The New York Times was forced to publish a whopper of a correction to a front-page article by reporters Jeremy Peters and Richard Pérez-Peña discussing the political implications of the debate over vaccines and the recent measles outbreak. (VIDEO: Matt Lauer Calls Out ‘Liberal New York Times’ For Article Painting GOP As Anti-Vaccine)
The article, published with the title “Measles Outbreak Proves Delicate Issue to G.O.P. Field,” has been appended with a more than 180-word correction to three factual errors in the piece:
Correction: February 3, 2015
An earlier version of this article gave incomplete context for a quote by President Obama. When he said of autism and other disorders among children, “Some people are suspicious that it’s connected to the vaccines, this person included,” he was not referring to himself, he was pointing to a member of the crowd. An earlier version also misattributed a quote. It was Dr. Thomas Frieden, director of the Centers for Disease Control, who said on the ABC News program “This Week” that the science was clear and convincing. “Study after study has shown that there are no negative long-term consequences. And the more kids who are not vaccinated, the more they’re at risk and the more they put their neighbors’ kids at risk as well.” It was not Gov. Scott Walker of Wisconsin, a possible 2016 presidential candidate who also appeared on the show. Also, because of an editing error, a previous version of the article misstated the TV show on which Mr. Obama was appearing when he urged parents to “get your kids vaccinated.” It was the “Today Show,” not “Meet the Press.”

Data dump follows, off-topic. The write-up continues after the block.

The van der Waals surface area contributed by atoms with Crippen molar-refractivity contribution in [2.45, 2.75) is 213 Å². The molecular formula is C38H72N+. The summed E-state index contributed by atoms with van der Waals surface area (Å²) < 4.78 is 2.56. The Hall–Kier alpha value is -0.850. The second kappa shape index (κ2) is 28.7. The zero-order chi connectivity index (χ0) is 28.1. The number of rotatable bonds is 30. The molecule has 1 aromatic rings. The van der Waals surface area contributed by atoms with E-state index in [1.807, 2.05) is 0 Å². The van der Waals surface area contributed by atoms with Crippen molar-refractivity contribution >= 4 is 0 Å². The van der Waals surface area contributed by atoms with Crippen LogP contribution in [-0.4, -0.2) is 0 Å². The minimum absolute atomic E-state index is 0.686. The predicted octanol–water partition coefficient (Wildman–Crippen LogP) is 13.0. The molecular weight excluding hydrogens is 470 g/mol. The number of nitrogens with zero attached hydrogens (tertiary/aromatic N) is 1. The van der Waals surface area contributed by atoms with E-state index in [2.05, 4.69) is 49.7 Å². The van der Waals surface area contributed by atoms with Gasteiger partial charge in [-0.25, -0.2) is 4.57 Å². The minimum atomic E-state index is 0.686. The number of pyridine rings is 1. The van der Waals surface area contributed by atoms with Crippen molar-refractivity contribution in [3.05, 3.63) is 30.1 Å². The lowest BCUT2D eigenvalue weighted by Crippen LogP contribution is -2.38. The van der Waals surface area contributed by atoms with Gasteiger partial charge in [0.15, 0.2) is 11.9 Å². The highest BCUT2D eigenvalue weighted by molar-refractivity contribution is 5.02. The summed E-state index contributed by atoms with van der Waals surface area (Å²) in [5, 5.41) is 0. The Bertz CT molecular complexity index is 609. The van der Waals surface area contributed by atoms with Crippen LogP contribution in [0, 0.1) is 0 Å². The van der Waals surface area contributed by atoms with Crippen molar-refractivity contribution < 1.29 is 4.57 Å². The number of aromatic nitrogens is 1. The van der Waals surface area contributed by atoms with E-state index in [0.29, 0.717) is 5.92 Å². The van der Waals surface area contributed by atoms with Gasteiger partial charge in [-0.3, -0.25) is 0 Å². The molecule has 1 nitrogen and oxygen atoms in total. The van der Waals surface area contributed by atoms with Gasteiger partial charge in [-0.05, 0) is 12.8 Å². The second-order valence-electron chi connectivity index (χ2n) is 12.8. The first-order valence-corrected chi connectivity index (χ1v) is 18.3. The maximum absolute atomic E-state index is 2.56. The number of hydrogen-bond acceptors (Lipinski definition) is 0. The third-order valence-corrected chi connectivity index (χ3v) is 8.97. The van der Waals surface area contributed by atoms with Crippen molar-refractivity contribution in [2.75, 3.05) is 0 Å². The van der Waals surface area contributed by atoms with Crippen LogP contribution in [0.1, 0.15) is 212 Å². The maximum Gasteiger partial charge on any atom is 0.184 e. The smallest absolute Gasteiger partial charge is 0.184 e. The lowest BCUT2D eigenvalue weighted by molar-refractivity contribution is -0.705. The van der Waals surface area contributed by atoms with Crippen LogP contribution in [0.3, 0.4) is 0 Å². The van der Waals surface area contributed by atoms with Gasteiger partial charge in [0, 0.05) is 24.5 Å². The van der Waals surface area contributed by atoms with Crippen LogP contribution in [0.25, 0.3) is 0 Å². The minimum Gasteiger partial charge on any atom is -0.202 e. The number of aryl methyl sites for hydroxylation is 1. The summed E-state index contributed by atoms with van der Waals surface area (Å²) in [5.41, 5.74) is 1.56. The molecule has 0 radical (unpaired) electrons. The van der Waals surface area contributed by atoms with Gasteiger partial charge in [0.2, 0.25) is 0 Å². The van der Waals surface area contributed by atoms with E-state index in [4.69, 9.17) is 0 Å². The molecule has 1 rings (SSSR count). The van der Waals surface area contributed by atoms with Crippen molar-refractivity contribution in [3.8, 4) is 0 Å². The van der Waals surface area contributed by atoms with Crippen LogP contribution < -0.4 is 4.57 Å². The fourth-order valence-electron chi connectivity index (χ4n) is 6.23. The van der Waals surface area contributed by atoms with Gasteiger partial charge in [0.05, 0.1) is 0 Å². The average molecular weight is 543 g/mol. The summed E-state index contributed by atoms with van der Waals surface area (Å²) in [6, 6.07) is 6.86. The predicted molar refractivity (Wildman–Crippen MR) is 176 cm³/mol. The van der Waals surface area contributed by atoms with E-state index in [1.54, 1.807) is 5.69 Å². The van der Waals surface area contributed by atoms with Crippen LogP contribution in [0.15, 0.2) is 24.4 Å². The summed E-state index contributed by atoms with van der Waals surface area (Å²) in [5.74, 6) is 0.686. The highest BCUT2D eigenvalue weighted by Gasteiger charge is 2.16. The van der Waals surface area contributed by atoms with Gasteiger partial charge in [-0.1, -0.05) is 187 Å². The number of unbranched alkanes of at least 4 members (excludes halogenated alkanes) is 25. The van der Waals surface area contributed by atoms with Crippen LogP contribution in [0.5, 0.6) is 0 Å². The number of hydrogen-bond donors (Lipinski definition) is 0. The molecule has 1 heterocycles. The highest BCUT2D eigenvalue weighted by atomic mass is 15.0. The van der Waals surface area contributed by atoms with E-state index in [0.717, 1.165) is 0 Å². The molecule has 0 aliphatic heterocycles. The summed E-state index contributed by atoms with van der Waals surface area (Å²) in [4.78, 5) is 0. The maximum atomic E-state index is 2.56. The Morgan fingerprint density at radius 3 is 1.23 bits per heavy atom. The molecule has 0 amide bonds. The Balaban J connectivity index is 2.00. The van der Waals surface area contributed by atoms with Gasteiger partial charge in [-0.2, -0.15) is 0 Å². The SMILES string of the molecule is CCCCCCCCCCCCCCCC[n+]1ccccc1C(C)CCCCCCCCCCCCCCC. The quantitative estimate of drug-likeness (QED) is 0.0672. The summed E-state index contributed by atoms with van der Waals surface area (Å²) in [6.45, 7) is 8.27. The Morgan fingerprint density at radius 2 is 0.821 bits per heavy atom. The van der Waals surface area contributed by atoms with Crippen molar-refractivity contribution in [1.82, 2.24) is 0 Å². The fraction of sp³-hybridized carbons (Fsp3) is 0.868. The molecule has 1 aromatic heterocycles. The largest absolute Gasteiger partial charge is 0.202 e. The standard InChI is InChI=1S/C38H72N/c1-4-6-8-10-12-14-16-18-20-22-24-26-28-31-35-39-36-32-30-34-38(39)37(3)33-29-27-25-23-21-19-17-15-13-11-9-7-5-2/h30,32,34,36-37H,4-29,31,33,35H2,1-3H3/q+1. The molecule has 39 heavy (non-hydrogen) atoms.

Mixing up two NBC shows isn’t the worst mistake ever. But combined with somehow attributing a quote from a CDC official to the current Republican front-runner, and turning Obama’s ambivalent dodge into an admission of full-blown vaccine skepticism? Yikes. (RELATED: NYT Publishes Embarrassingly Long Thanksgiving Recipe Correction)
Correction: An earlier version of this story claimed that Nintendo Power issued the correction, when the outlet was actually The New York Times. Nintendo Power ceased publication in 2012. In addition, the author of the piece was Jeremy Peters, not Tony Award-winning actress Bernadette Peters. Finally, the original story claimed The New York Times assassinated former President of the Democratic Republic of the Congo Laurent-Désiré Kabila. The actual assassin was Rashidi Muzele. TheDC regrets the errors.